CWRU Class of 2018 takes on the ice bucket challenge

Students complete the ALS Ice Bucket Challenge after taking their class picture on August 19. Courtesy

Gabrielle Buffington, Staff Reporter

The CWRU class of 2018 ended their class picture on Aug. 19 a little differently than most, with all 1,275 students taking part in the ALS Ice Bucket Challenge.

The challenge, which has become increasingly popular on Facebook, raises awareness for amyotrophic lateral sclerosis (ALS), also known as Lou Gehrig’s disease. The challenge gives nominees 24 hours to dump a bucket of ice water on their head and/or donate $100 to the ALS Association.

ALS is a disease that severely damages nerve cells in the brain and the spinal cord. It affects an estimated 30,000 people in the USA.

Robert McCullough, director of undergraduate admissions, decided to bring the class together to do the challenge.

“ALS has hit people close to me, and it’s a scary and devastating disease,” he said. “A lot of people were interested in doing this—you can’t pull off a challenge of this scale in the amount of time we had to plan unless there’s broad enthusiasm and support.”

The Cleveland Bottle & Supply Co. sold the school buckets at a discount, while Olmstead Ice provided the ice. All of materials were loaded into trucks and delivered in less than six hours.

CWRU challenged their sports rival Carnegie Mellon, and their mascot, Scotty, accepted. He challenged Phil the Phoenix from the University of Chicago.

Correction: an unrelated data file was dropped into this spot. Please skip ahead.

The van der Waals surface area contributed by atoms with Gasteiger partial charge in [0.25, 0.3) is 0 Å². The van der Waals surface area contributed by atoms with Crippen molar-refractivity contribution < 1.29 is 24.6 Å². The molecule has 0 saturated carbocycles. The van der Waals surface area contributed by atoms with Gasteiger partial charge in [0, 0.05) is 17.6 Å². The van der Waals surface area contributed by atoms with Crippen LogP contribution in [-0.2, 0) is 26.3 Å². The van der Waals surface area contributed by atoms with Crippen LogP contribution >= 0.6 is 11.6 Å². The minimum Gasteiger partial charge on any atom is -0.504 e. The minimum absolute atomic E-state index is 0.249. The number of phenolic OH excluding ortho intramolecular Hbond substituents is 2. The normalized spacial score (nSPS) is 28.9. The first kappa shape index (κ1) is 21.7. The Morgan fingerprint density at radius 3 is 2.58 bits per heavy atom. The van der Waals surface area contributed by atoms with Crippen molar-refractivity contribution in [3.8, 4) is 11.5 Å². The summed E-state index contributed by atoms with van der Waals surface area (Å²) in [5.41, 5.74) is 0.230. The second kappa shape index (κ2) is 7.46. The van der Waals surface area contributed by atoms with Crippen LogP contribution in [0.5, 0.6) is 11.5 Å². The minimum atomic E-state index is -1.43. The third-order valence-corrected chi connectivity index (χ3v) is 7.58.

The rest of the university has also taken on the challenge, with the School of Dental Medicine, the CWRU Police Department, the entire 121 Fitness staff and the Department of Physical Education also completing it.

Many celebrities have also taken the challenge, including Lady Gaga, Ben Affleck, Oprah Winfrey and George Bush. The challenge was originally inspired by Peter Frates, a 29-year-old former Boston College baseball player who was diagnosed with ALS in March of 2012.

So far, the challenge has raised $53.3 million towards funding research for treatments and the search for a cure.

According to McCullough, CWRU did not make a donation after completing the challenge.

“It can be challenging for the university to make a donation directly, because of so many other deserving causes and because of where the University’s revenue comes from, but what we can do is use the resources we have to spark support from members of our community,” he said.